I wish I could say you get used to death. But I never do. It tears a hole through me whenever someone or something I have loved dies. It always leaves a deep scar.
Sylvester, our cat died the other day. That final morning as I was looking into his eyes and feeling sick knowing this was the end, He just laid there looking directly back into mine with that expression of love and trust that I had grown to know. It was the same stare that and had melted my heart countless times over the course of his seventeen years on this Earth.
Some may wonder how you can be so emotional about this, the loss of an animal. Those of you who have had a special relationship with a pet companion know the answer. Silvi was always a loving uncomplicated and happy little fellow. No matter how bad a day I may have had, how stressed or pissed off that I may have been, he was always able to cheer me up with his unconditional love.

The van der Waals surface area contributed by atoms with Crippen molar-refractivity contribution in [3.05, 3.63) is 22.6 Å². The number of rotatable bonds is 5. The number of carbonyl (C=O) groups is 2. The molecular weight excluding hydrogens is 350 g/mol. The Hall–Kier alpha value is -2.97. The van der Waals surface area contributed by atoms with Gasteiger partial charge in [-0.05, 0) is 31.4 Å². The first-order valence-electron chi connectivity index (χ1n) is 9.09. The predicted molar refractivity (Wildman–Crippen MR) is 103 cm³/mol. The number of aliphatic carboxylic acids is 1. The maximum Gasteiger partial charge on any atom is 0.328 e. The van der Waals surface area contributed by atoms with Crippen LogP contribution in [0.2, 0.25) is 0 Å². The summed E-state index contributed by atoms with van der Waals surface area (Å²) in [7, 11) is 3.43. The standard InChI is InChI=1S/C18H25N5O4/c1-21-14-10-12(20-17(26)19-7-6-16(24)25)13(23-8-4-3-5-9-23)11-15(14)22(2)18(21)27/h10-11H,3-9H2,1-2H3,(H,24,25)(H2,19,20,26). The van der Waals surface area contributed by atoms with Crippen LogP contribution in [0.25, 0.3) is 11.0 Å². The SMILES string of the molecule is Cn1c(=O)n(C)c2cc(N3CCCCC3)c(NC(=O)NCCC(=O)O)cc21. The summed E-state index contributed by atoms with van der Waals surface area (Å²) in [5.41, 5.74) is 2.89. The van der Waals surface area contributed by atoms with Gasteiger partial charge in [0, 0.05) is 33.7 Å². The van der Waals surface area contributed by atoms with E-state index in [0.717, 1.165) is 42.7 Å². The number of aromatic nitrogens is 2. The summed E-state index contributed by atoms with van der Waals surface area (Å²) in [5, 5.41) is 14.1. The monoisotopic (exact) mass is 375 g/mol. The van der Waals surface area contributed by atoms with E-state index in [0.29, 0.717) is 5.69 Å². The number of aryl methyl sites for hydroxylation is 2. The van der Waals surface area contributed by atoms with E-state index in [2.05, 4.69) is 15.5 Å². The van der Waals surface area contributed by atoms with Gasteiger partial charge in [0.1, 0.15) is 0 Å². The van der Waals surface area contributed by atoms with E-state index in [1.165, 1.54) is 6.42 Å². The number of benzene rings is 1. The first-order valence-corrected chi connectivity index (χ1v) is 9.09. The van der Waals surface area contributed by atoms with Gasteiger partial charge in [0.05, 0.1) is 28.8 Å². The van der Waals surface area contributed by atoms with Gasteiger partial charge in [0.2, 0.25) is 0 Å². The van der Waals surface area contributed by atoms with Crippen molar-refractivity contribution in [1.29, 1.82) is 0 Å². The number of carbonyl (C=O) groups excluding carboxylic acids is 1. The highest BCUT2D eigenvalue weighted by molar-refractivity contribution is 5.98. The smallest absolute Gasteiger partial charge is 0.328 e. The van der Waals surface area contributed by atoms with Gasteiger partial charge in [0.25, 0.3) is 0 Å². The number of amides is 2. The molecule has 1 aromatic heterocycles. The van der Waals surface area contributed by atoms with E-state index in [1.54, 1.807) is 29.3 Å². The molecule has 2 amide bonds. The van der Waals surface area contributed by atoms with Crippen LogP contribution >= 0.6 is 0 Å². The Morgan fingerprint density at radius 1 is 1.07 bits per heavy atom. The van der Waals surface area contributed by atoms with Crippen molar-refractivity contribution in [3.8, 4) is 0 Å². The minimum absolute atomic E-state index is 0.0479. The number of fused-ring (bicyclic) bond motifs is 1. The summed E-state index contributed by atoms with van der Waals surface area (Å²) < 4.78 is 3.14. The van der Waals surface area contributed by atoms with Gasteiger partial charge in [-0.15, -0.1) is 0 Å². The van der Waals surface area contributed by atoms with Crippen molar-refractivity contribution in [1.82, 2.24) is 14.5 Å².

Sylvester was a house cat who never experienced a life outside. We rescued him as a kitten. He was a feral cat that had been born in the woods and destined to live a hard life. We took him home and after the trip to the vet for all his shots, we learned that It will take a long time, and a lot of patience to build a trust with an animal that would not normally have the genetic disposition to offer it back. In time, we were rewarded with a companion that would be right there at the door when we got home and happy to see us. I know he had a very good and comfortable life.
I’m sad at his passing, but I’m glad to have had him in my life, I feel richer for it. Death is always very hard to process because of the raw emotions that accompany those stark realities. There’s sorrow, remorse but there is also the flood of fond memories. Most of us carry plenty of deep scars. But with those deep scars come the consolation that the love was that deep as well.